“Do you think we should abort?” was Sir Hugh’s opening gambit when we met to walk the remaining section of The Wyre Way. I must admit the morning was foul with mist and rain. Fleetwood looked bleak. No-one was patronising the promenade snack kiosks. Somehow the sight of the familiar statues greeting the imaginary returning fishermen, they would have endured far worse than us, galvanised me into action. “Lets just set off and see” was my usual optimistic response. Within 100 yds the rain had stopped and there was a glimpse of brightness, the rest of the day was warm and almost sunny.
When I was walking The Wyre Way a couple of years ago I deemed I had completed the length of the river without this curious add on loop in the Fylde but when Sir Hugh suggested it I couldn’t miss out and risk shame. So here we were striding along the prom.What did we see? We saw the sea. But not at close quarters as the tide was out revealing vast mysterious sand banks. The famous distant views to the Lakeland Hills was denied us today. Leaving the Victorian esplanade area, with its two lighthouses and prominent North Euston Hotel, we wandered past run down beach huts, a yachting pond and on to a leaning coastwatch station. This latter was completed in 2012 and is of startling construction. The promenade/sea wall was closed further on for major works so we used a higher path adjacent to the golf course. In the distance Blackpool Tower.Turning inland we passed Rossall School and followed a few streets to meet up with the Wyre again. Good paths took us between the muddy river and the ICI [now AkzoNobel] plant, still functioning but greatly diminished. A car park appeared along with a multitude of dogwalkers. A fascinating area of boat jetties came next and led into Skipool Creek a centre for sailing but today with the tide still low everywhere looked distinctly muddy. There was a fascinating dereliction to the place, a mixture of allotment and scrap metal.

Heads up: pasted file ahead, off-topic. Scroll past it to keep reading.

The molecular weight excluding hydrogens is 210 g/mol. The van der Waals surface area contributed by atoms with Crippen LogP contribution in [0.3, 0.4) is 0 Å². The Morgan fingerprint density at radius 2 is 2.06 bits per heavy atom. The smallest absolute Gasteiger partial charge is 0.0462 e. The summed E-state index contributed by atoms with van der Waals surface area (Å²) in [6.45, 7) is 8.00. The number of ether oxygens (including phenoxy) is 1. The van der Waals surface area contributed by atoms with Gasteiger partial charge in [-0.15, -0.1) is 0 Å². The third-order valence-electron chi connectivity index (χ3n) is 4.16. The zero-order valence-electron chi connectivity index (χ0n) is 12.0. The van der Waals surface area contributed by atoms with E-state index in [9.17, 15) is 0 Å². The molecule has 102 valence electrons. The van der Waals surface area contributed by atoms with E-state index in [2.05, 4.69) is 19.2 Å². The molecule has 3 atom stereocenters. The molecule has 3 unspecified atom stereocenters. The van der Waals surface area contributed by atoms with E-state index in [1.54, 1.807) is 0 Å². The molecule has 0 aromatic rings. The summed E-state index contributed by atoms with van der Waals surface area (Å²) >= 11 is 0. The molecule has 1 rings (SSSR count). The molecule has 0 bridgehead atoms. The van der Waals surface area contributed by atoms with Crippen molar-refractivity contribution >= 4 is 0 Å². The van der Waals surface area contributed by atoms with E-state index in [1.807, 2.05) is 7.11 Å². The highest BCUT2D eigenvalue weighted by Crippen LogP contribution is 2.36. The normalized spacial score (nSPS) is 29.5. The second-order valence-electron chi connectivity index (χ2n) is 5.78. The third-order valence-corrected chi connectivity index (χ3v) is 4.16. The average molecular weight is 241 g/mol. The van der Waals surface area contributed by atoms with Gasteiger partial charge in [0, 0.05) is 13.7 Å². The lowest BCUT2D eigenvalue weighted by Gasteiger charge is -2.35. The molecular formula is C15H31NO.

A final section across low lying muddy fields, which would be flooded at high tide in an hour or so, brought Shard Bridge into view. I remember the old metal toll bridge from my time working in Blackpool when an evening’s drive for a pint in the pub seemed to be crossing into another world. Today the pub is unrecognisable in its reincarnation as a Hotel/Restaurant. I peeped over the terrace to view the ‘path’ I had tried to follow at high tide a couple of years ago. Even today it looked uninviting.The thin winters light was upon us as we reflected on a day well spent.